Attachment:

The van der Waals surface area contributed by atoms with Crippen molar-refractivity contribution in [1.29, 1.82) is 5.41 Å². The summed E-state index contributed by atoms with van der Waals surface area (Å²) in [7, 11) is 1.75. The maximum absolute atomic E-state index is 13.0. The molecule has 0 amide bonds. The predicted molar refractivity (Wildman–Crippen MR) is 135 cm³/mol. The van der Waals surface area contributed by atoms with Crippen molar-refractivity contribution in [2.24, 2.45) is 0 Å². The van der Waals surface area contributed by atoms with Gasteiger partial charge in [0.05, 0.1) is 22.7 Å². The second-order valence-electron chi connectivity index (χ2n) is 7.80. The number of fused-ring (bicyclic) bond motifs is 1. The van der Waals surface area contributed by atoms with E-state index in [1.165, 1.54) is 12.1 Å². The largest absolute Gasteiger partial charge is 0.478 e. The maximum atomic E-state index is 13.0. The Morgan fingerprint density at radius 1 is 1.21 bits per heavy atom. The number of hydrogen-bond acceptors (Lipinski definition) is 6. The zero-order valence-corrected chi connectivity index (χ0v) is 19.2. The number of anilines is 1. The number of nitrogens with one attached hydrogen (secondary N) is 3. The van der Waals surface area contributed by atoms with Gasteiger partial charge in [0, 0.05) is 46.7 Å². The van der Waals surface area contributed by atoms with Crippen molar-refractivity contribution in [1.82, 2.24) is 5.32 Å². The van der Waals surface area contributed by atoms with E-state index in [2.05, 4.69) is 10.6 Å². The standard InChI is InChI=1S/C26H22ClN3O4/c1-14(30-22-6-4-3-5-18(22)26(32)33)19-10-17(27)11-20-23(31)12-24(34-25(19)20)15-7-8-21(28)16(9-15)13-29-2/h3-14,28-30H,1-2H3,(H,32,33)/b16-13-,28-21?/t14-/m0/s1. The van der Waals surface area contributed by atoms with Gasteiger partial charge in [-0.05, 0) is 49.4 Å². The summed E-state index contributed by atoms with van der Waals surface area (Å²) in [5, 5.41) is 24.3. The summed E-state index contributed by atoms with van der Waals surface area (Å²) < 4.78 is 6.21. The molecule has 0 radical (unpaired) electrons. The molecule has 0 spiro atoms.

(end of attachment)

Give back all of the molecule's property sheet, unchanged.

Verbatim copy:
The van der Waals surface area contributed by atoms with Crippen molar-refractivity contribution in [1.29, 1.82) is 5.41 Å². The summed E-state index contributed by atoms with van der Waals surface area (Å²) in [7, 11) is 1.75. The maximum absolute atomic E-state index is 13.0. The molecule has 0 amide bonds. The predicted molar refractivity (Wildman–Crippen MR) is 135 cm³/mol. The van der Waals surface area contributed by atoms with Crippen molar-refractivity contribution in [2.24, 2.45) is 0 Å². The van der Waals surface area contributed by atoms with Gasteiger partial charge in [0.05, 0.1) is 22.7 Å². The second-order valence-electron chi connectivity index (χ2n) is 7.80. The number of fused-ring (bicyclic) bond motifs is 1. The van der Waals surface area contributed by atoms with E-state index in [1.165, 1.54) is 12.1 Å². The largest absolute Gasteiger partial charge is 0.478 e. The maximum atomic E-state index is 13.0. The Morgan fingerprint density at radius 1 is 1.21 bits per heavy atom. The number of hydrogen-bond acceptors (Lipinski definition) is 6. The zero-order valence-corrected chi connectivity index (χ0v) is 19.2. The number of anilines is 1. The number of nitrogens with one attached hydrogen (secondary N) is 3. The van der Waals surface area contributed by atoms with Gasteiger partial charge in [0, 0.05) is 46.7 Å². The van der Waals surface area contributed by atoms with Crippen molar-refractivity contribution in [1.82, 2.24) is 5.32 Å². The van der Waals surface area contributed by atoms with E-state index in [2.05, 4.69) is 10.6 Å². The standard InChI is InChI=1S/C26H22ClN3O4/c1-14(30-22-6-4-3-5-18(22)26(32)33)19-10-17(27)11-20-23(31)12-24(34-25(19)20)15-7-8-21(28)16(9-15)13-29-2/h3-14,28-30H,1-2H3,(H,32,33)/b16-13-,28-21?/t14-/m0/s1. The van der Waals surface area contributed by atoms with Gasteiger partial charge in [-0.05, 0) is 49.4 Å². The summed E-state index contributed by atoms with van der Waals surface area (Å²) in [5, 5.41) is 24.3. The summed E-state index contributed by atoms with van der Waals surface area (Å²) < 4.78 is 6.21. The molecule has 0 radical (unpaired) electrons. The molecule has 0 spiro atoms.